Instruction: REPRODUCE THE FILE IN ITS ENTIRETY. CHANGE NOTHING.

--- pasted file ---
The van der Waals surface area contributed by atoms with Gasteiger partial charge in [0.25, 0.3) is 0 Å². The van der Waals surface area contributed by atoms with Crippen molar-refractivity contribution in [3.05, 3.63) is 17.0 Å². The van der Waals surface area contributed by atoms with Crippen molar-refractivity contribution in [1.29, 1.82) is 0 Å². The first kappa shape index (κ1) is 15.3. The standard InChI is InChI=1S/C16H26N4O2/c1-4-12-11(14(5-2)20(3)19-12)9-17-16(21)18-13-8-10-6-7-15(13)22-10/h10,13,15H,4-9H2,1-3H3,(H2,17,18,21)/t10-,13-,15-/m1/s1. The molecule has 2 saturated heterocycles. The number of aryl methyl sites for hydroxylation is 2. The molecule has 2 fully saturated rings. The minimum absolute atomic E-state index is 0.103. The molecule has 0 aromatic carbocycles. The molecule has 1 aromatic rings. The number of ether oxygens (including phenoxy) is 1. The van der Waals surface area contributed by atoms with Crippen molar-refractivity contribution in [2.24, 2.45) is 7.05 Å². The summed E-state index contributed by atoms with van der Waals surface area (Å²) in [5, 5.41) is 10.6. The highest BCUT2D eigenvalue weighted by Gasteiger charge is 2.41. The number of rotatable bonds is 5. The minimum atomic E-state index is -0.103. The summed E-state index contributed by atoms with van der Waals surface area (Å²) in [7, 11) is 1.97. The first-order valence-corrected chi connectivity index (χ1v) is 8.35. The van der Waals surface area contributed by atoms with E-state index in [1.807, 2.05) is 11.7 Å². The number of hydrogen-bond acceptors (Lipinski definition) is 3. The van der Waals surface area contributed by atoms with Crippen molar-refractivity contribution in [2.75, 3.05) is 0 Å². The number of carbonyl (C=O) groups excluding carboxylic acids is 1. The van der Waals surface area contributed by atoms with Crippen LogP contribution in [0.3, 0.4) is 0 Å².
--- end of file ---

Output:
The van der Waals surface area contributed by atoms with Gasteiger partial charge in [0.25, 0.3) is 0 Å². The van der Waals surface area contributed by atoms with Crippen molar-refractivity contribution in [3.05, 3.63) is 17.0 Å². The van der Waals surface area contributed by atoms with Crippen molar-refractivity contribution in [1.29, 1.82) is 0 Å². The first kappa shape index (κ1) is 15.3. The standard InChI is InChI=1S/C16H26N4O2/c1-4-12-11(14(5-2)20(3)19-12)9-17-16(21)18-13-8-10-6-7-15(13)22-10/h10,13,15H,4-9H2,1-3H3,(H2,17,18,21)/t10-,13-,15-/m1/s1. The molecule has 2 saturated heterocycles. The number of aryl methyl sites for hydroxylation is 2. The molecule has 2 fully saturated rings. The minimum absolute atomic E-state index is 0.103. The molecule has 0 aromatic carbocycles. The molecule has 1 aromatic rings. The number of ether oxygens (including phenoxy) is 1. The van der Waals surface area contributed by atoms with Crippen molar-refractivity contribution in [2.24, 2.45) is 7.05 Å². The summed E-state index contributed by atoms with van der Waals surface area (Å²) in [5, 5.41) is 10.6. The highest BCUT2D eigenvalue weighted by Gasteiger charge is 2.41. The number of rotatable bonds is 5. The minimum atomic E-state index is -0.103. The summed E-state index contributed by atoms with van der Waals surface area (Å²) in [7, 11) is 1.97. The first-order valence-corrected chi connectivity index (χ1v) is 8.35. The van der Waals surface area contributed by atoms with E-state index in [1.807, 2.05) is 11.7 Å². The number of hydrogen-bond acceptors (Lipinski definition) is 3. The van der Waals surface area contributed by atoms with Crippen molar-refractivity contribution in [2.75, 3.05) is 0 Å². The number of carbonyl (C=O) groups excluding carboxylic acids is 1. The van der Waals surface area contributed by atoms with Crippen LogP contribution in [0.3, 0.4) is 0 Å².